The withdrawal took place because Abu Dhabi wanted to have forces and equipment "on hand" following recent tensions in the Persian Gulf region, Reuters cited four unnamed Western diplomats as saying on Friday.
The tensions come after the United States ratcheted up its rhetoric against Iran, announcing the deployment of additional troop deployments to the Persian Gulf region in order to counter an unspecified "threat" from Iran in early May.
A week later, four oil tankers were sabotaged in the UAE sea-port of Fujairah. Earlier this month, two other oil tankers were damaged by explosions in the Gulf of Oman.
On Wednesday, the UAE said there is no "clear, scientific and convincing" evidence to assign blame for the attacks, splitting with the United States and Saudi Arabia which held Iran responsible without any foundation.
The UAE's split came after Iran shot down a multi-million dollar US spy drone for violating its airspace, which surprised American military officials as well as the country's allies in the region.
Speaking of the recent tensions and the UAE withdrawal, one Western diplomat said the Arab country had effectively withdrawn "a lot" of its forces in the past three weeks.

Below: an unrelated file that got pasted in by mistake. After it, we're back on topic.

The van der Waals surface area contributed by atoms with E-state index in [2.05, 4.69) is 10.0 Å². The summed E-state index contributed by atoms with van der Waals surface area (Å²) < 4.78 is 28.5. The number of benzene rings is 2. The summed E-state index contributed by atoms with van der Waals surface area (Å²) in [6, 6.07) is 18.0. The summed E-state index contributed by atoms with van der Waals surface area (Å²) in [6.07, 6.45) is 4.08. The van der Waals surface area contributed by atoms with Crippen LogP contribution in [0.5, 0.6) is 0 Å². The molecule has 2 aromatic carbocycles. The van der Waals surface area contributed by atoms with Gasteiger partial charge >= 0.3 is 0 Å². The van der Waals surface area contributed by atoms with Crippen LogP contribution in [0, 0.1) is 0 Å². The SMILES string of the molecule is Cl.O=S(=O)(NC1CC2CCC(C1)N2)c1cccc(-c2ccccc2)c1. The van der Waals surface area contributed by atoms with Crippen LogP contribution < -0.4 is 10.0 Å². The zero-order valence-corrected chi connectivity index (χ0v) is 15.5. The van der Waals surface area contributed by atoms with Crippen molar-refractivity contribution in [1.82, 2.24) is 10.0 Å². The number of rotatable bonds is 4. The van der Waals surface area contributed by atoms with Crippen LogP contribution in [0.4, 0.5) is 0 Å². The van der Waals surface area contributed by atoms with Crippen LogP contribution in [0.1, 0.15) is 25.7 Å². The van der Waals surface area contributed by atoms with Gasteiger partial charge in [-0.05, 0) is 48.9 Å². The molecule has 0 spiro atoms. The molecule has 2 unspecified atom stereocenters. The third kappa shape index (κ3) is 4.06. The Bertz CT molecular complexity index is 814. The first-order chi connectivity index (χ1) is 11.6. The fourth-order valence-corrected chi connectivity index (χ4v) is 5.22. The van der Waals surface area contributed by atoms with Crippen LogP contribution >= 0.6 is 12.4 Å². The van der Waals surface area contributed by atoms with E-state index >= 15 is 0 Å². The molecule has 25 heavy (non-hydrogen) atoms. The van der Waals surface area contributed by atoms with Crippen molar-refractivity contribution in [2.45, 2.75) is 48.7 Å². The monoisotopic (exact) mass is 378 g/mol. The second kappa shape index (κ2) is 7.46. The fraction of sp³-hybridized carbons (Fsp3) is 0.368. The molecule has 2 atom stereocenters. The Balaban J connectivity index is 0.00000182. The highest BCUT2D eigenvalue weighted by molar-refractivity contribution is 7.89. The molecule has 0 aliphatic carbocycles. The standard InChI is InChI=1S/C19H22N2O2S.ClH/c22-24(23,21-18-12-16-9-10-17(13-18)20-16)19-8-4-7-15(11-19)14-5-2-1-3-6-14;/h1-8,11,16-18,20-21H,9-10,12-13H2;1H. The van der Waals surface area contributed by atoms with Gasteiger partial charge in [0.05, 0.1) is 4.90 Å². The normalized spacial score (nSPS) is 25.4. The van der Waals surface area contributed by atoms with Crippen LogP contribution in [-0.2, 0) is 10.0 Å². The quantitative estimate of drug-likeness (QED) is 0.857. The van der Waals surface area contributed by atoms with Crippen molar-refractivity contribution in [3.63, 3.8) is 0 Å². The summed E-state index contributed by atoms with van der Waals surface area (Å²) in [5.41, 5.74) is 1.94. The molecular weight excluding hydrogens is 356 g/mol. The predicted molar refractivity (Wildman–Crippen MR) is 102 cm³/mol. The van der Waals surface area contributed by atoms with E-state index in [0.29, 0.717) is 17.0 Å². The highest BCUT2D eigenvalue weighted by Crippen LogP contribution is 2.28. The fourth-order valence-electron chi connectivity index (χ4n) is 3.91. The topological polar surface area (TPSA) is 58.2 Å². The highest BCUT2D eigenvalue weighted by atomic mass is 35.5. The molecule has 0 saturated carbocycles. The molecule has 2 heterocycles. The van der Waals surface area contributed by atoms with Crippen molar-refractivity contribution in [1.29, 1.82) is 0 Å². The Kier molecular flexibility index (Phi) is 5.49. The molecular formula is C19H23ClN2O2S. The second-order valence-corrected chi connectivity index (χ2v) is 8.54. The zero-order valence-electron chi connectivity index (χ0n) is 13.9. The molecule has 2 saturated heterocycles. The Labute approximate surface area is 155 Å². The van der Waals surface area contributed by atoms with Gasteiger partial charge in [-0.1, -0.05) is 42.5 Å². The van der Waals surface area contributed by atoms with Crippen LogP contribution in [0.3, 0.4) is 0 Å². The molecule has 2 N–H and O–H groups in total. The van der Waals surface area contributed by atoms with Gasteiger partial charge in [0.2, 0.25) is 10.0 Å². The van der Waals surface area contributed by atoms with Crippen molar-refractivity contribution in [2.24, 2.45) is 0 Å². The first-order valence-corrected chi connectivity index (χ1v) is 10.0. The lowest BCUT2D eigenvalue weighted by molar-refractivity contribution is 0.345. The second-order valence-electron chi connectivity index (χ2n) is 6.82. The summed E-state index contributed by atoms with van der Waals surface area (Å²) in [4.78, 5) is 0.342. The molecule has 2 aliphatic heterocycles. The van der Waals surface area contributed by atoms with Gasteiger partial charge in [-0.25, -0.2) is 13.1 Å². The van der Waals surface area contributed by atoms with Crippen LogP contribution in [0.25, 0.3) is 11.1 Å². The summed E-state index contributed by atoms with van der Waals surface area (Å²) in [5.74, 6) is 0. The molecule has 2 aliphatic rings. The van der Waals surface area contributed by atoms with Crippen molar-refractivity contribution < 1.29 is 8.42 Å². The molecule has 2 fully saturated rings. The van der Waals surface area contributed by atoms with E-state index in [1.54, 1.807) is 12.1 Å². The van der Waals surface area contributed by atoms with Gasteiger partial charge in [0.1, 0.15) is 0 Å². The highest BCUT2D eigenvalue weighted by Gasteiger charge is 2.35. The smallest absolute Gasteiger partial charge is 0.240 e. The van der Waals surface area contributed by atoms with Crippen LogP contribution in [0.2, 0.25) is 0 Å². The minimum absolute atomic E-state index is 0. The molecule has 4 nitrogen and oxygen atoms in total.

However, confirming only "some troop movements" from Yemen, an unnamed senior Emirati official claimed that Abu Dhabi was not seeking to withdraw from the country and was committed to the Saudi-led military "coalition".
The official declined to provide further information on the number and location of the troop movements.
The troop withdrawal comes as the Saudi-led coalition has recently come under much pressure from Yemen's Houthi movement and armed forces.
In the past two months, the Yemeni forces have launched an array of missile and drone attacks on vital Saudi facilities, including oil installations, airports and air defense batteries in response to incessant Saudi-led strikes on the country.
Marking an improvement in Yemen's air defense capabilities, Yemeni forces have also managed to shoot down an increasing number of Saudi drones flying over the impoverished country.
Saudi Arabia and a number of its regional allies launched a devastating campaign against Yemen in March 2015, with the goal of bringing the government of former Yemeni president Abd Rabbuh Mansur Hadi back to power and crushing Houthis.
The US-based Armed Conflict Location and Event Data Project (ACLED), a nonprofit conflict-research organization, estimates that the Saudi-led war has claimed the lives of over 60,000 Yemenis since January 2016.
The war has also taken a heavy toll on the country’s infrastructure, destroying hospitals, schools, and factories. The UN says over 24 million Yemenis are in dire need of humanitarian aid, including 10 million suffering from extreme levels of hunger.